, MIRPHAB pilot line to provide tailor-made spectroscopy solutions


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15 June 2017

MIRPHAB pilot line to provide tailor-made spectroscopy solutions

Every chemical substance absorbs a very individual fraction of infrared light. This absorption can be used with optical methods for identifying substances. Such methods are used in the chemical industry, for example, but also in the healthcare sector and in criminal investigation. If a company plans a new project, it often needs individually tailored sensor solutions. In the search for a suitable system, they are now supported by the EU-funded pilot line MIRPHAB (Mid InfraRed PHotonics devices fABrication for chemical sensing and spectroscopic applications) for the development of sensor technology and measurement technology in the mid-infrared. Three of Germany’s Fraunhofer institutes are participating in the project.

Lasting from the beginning of 2016 to the end of 2019, the MIRPHAB project comprises an 18-strong consortium funded by €13m from the European Commission's Photonics Public Private Partnership (PPP) as well as €2m from the Swiss government. The aim is to create a reliable supply chain of mid-infrared photonic components so that companies (particularly SMEs already active in analytical MIR sensing) can make ready-for-use sensing devices by 2020. MIRPHAB is also establishing a pilot line to serve the growing needs of European industry in the field of analytical micro-sensors.

If a company is looking for a sensor solution, such as to identify a certain substance in the production process, it often has very individual requirements. This starts with the substances to be accounted for to the number of required sensors up to the speed of the production process. In most cases, a ‘one-size-fits-all’ solution is not sufficient, and several suppliers are needed in order to develop the optimal individual solution. In the MIRPHAB pilot line, leading European research institutes and companies from the MIR industry have joined forces to provide tailor-made devices from a single source. Interested parties can address a central contact person, who then compiles the best possible solution from the component portfolio of MIRPHAB members according to the modular principle.

To strengthen the European industry in the long term and expand its position in chemical analysis and sensor technology, the development of individual MIR sensor solutions within the framework of MIRPHAB is supported by EU funding. This significantly reduces the investment costs and hence the entry threshold for companies in the MIR sector. In combination with the virtual infrastructure developed in the course of MIRPHAB, high-quality MIR sensors are therefore also of interest to companies for whom the costs and development effort have previously been seen as being too high. In addition, MIRPHAB gives firms access to the latest technologies, enabling them to gain an edge over the competition as an early adopter.

Customized MIR laser source

A central component of MIRPHAB sensor solutions is provided by the Fraunhofer Institute for Applied Solid State Physics IAF in Freiburg in cooperation with the Fraunhofer Institute for Photonic Microsystems IPMS in Dresden. Fraunhofer IAF is introducing the technology of quantum cascade lasers (QCLs), which emit light in the MIR range. In this type of laser, the wavelength range of emitted light is spectrally very broad and can be customized during manufacturing. To select a specific wavelength within the wide spectral range, it has to be chosen via an optical diffraction grating and coupled back into the laser chip. By rotating the grating, the wavelength can be tuned continuously. The grating is produced at the Fraunhofer IPMS in miniaturized form using micro-electro-mechanical system (MEMS) technology. This makes it possible to oscillate the grating at a frequency of up to 1kHz and to hence tune the wavelength of the laser source up to 1000 times per second over a very wide spectral range.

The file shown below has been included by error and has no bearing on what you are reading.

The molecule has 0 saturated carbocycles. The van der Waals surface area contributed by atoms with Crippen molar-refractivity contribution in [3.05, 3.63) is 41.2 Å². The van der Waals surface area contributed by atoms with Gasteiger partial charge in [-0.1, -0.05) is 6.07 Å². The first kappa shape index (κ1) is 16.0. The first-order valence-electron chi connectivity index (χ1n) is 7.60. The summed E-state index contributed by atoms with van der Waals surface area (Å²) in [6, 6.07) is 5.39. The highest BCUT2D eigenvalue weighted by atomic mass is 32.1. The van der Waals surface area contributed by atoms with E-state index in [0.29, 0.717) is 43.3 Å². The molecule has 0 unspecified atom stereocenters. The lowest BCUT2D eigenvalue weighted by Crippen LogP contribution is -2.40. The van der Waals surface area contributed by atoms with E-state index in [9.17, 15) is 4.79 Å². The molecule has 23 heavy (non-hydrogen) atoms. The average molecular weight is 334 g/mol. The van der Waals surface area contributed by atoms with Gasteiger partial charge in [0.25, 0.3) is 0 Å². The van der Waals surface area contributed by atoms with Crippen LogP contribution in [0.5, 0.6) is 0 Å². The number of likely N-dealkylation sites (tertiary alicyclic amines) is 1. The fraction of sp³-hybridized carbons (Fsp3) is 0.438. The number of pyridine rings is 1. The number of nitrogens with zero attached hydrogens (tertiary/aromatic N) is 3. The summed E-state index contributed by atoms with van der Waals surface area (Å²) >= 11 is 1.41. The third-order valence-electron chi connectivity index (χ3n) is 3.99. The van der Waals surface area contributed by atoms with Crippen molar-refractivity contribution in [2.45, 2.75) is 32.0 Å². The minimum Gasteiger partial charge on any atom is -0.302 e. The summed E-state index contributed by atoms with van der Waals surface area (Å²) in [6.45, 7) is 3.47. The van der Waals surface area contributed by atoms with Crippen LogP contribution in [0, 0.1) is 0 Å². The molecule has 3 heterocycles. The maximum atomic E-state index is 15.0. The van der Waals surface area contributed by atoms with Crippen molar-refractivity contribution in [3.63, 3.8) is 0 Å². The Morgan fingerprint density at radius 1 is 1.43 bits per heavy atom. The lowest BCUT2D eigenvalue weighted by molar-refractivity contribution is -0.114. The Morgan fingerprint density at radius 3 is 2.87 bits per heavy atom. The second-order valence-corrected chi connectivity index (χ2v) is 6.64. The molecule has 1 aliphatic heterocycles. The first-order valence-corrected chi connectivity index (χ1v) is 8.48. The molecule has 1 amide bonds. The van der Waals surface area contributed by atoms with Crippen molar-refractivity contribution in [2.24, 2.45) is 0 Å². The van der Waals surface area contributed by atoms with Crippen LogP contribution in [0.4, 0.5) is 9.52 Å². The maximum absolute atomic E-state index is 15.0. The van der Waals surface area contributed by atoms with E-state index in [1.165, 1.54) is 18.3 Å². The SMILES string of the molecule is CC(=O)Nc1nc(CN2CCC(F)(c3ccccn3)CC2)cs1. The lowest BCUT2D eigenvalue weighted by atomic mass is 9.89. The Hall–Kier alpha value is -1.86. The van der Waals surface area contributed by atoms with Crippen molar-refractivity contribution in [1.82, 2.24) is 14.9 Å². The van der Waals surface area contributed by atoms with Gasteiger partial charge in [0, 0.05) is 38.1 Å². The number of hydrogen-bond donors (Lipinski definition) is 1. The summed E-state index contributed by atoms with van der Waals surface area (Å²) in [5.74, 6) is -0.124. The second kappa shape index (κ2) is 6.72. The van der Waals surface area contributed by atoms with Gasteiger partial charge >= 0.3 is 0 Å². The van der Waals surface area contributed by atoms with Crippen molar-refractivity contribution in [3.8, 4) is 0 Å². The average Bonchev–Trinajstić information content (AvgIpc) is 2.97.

Demonstrator of the miniaturized laser source consisting of a quantum cascade laser chip and a MOEMS grating scanner.

Picture: Demonstrator of the miniaturized laser source consisting of a quantum cascade laser chip and a MOEMS grating scanner.

The Fraunhofer Institute for Production Technology IPT in Aachen is also involved in MIRPHAB in order to make the production of lasers and gratings more efficient and to optimize them for pilot series production. With its expertise, it transforms the production of the rapidly tunable MIR laser into industrially applicable production processes.

Process analysis in real time

At present, many applications in spectroscopy are still in the visible or near-infrared range and use relatively weak light sources. MIRPHAB offers solutions based on infrared semiconductor lasers. These have a significantly higher light intensity, enabling completely new applications. As a result, up to 1000 spectra per second can be recorded with the MIR laser source, which, for example, enables the automated monitoring and control of chemical reactions and biotechnological processes in real time. MIRPHAB says that it is therefore making a key contribution to the factory of the future and Industrie 4.0.

See related items:

EU's MIRPHAB project unveils mid-IR chemical sensor six-times faster than alternatives

IQE joins €15m MIRPHAB project to establish mid-infrared photonics device fabrication supply chain

Tags: Mid-infrared detectors

Visit:  www.mirphab.eu

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